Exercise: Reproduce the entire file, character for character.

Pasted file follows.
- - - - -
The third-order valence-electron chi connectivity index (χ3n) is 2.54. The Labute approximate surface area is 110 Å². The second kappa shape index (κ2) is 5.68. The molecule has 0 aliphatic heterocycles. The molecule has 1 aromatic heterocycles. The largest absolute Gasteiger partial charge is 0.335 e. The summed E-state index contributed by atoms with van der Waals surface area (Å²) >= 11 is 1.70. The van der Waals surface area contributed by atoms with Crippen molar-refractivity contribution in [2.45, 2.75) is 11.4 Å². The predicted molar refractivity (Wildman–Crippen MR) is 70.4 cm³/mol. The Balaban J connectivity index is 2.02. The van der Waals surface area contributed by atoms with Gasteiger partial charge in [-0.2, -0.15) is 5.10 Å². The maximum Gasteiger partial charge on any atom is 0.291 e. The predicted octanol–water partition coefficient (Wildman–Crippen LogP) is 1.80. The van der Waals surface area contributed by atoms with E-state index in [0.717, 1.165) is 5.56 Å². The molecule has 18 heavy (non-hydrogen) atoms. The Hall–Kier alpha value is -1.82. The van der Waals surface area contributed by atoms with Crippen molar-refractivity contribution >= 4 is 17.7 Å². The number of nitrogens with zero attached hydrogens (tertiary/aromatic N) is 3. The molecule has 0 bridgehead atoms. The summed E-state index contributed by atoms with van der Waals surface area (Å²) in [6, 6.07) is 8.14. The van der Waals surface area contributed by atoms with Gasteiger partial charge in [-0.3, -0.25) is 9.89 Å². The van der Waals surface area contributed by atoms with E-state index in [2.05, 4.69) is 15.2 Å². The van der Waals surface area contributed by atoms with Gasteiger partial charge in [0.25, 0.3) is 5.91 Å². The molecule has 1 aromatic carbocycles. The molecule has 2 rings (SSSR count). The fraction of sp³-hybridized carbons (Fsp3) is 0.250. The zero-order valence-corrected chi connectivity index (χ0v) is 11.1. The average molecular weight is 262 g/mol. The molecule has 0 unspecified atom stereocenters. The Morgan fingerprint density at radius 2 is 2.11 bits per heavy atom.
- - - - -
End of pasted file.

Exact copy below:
The third-order valence-electron chi connectivity index (χ3n) is 2.54. The Labute approximate surface area is 110 Å². The second kappa shape index (κ2) is 5.68. The molecule has 0 aliphatic heterocycles. The molecule has 1 aromatic heterocycles. The largest absolute Gasteiger partial charge is 0.335 e. The summed E-state index contributed by atoms with van der Waals surface area (Å²) >= 11 is 1.70. The van der Waals surface area contributed by atoms with Crippen molar-refractivity contribution in [2.45, 2.75) is 11.4 Å². The predicted molar refractivity (Wildman–Crippen MR) is 70.4 cm³/mol. The Balaban J connectivity index is 2.02. The van der Waals surface area contributed by atoms with Gasteiger partial charge in [-0.2, -0.15) is 5.10 Å². The maximum Gasteiger partial charge on any atom is 0.291 e. The predicted octanol–water partition coefficient (Wildman–Crippen LogP) is 1.80. The van der Waals surface area contributed by atoms with E-state index in [0.717, 1.165) is 5.56 Å². The molecule has 18 heavy (non-hydrogen) atoms. The Hall–Kier alpha value is -1.82. The van der Waals surface area contributed by atoms with Crippen molar-refractivity contribution >= 4 is 17.7 Å². The number of nitrogens with zero attached hydrogens (tertiary/aromatic N) is 3. The molecule has 0 bridgehead atoms. The summed E-state index contributed by atoms with van der Waals surface area (Å²) in [6, 6.07) is 8.14. The van der Waals surface area contributed by atoms with Gasteiger partial charge in [-0.3, -0.25) is 9.89 Å². The van der Waals surface area contributed by atoms with E-state index in [2.05, 4.69) is 15.2 Å². The van der Waals surface area contributed by atoms with Gasteiger partial charge in [0.25, 0.3) is 5.91 Å². The molecule has 1 aromatic carbocycles. The molecule has 2 rings (SSSR count). The fraction of sp³-hybridized carbons (Fsp3) is 0.250. The zero-order valence-corrected chi connectivity index (χ0v) is 11.1. The average molecular weight is 262 g/mol. The molecule has 0 unspecified atom stereocenters. The Morgan fingerprint density at radius 2 is 2.11 bits per heavy atom.